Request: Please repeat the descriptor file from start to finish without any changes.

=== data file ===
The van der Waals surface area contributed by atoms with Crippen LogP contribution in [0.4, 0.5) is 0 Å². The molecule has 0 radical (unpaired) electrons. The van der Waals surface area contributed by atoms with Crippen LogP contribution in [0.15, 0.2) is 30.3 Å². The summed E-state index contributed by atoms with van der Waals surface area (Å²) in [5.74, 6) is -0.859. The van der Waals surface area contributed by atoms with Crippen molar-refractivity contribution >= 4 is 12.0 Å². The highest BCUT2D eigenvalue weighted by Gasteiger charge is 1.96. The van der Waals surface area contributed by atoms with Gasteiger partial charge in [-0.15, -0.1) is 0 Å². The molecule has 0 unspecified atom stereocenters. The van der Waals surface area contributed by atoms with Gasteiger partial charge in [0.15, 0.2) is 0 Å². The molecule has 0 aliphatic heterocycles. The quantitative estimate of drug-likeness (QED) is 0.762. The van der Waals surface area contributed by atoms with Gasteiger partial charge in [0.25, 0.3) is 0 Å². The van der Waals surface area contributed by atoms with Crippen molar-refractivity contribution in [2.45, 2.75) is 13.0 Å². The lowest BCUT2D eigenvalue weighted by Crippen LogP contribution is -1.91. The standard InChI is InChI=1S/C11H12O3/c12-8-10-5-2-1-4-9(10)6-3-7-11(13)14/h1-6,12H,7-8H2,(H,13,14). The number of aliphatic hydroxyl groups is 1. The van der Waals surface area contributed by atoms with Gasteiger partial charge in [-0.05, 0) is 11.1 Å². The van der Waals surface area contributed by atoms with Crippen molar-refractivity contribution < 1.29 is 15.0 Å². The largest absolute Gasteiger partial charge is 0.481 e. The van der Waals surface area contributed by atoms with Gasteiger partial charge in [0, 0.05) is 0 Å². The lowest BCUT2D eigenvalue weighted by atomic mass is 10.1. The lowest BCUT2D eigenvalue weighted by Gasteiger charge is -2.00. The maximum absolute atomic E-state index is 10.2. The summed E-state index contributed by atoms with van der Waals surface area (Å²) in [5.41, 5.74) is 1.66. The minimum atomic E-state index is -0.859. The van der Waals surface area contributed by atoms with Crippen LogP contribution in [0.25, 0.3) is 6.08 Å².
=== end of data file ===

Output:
The van der Waals surface area contributed by atoms with Crippen LogP contribution in [0.4, 0.5) is 0 Å². The molecule has 0 radical (unpaired) electrons. The van der Waals surface area contributed by atoms with Crippen LogP contribution in [0.15, 0.2) is 30.3 Å². The summed E-state index contributed by atoms with van der Waals surface area (Å²) in [5.74, 6) is -0.859. The van der Waals surface area contributed by atoms with Crippen molar-refractivity contribution >= 4 is 12.0 Å². The highest BCUT2D eigenvalue weighted by Gasteiger charge is 1.96. The van der Waals surface area contributed by atoms with Gasteiger partial charge in [-0.15, -0.1) is 0 Å². The molecule has 0 unspecified atom stereocenters. The van der Waals surface area contributed by atoms with Gasteiger partial charge in [0.15, 0.2) is 0 Å². The molecule has 0 aliphatic heterocycles. The quantitative estimate of drug-likeness (QED) is 0.762. The van der Waals surface area contributed by atoms with Gasteiger partial charge in [0.25, 0.3) is 0 Å². The van der Waals surface area contributed by atoms with Crippen molar-refractivity contribution in [2.45, 2.75) is 13.0 Å². The lowest BCUT2D eigenvalue weighted by Crippen LogP contribution is -1.91. The standard InChI is InChI=1S/C11H12O3/c12-8-10-5-2-1-4-9(10)6-3-7-11(13)14/h1-6,12H,7-8H2,(H,13,14). The number of aliphatic hydroxyl groups is 1. The van der Waals surface area contributed by atoms with Gasteiger partial charge in [-0.05, 0) is 11.1 Å². The van der Waals surface area contributed by atoms with Crippen molar-refractivity contribution < 1.29 is 15.0 Å². The largest absolute Gasteiger partial charge is 0.481 e. The van der Waals surface area contributed by atoms with Gasteiger partial charge in [0, 0.05) is 0 Å². The lowest BCUT2D eigenvalue weighted by atomic mass is 10.1. The lowest BCUT2D eigenvalue weighted by Gasteiger charge is -2.00. The maximum absolute atomic E-state index is 10.2. The summed E-state index contributed by atoms with van der Waals surface area (Å²) in [5.41, 5.74) is 1.66. The minimum atomic E-state index is -0.859. The van der Waals surface area contributed by atoms with Crippen LogP contribution in [0.25, 0.3) is 6.08 Å².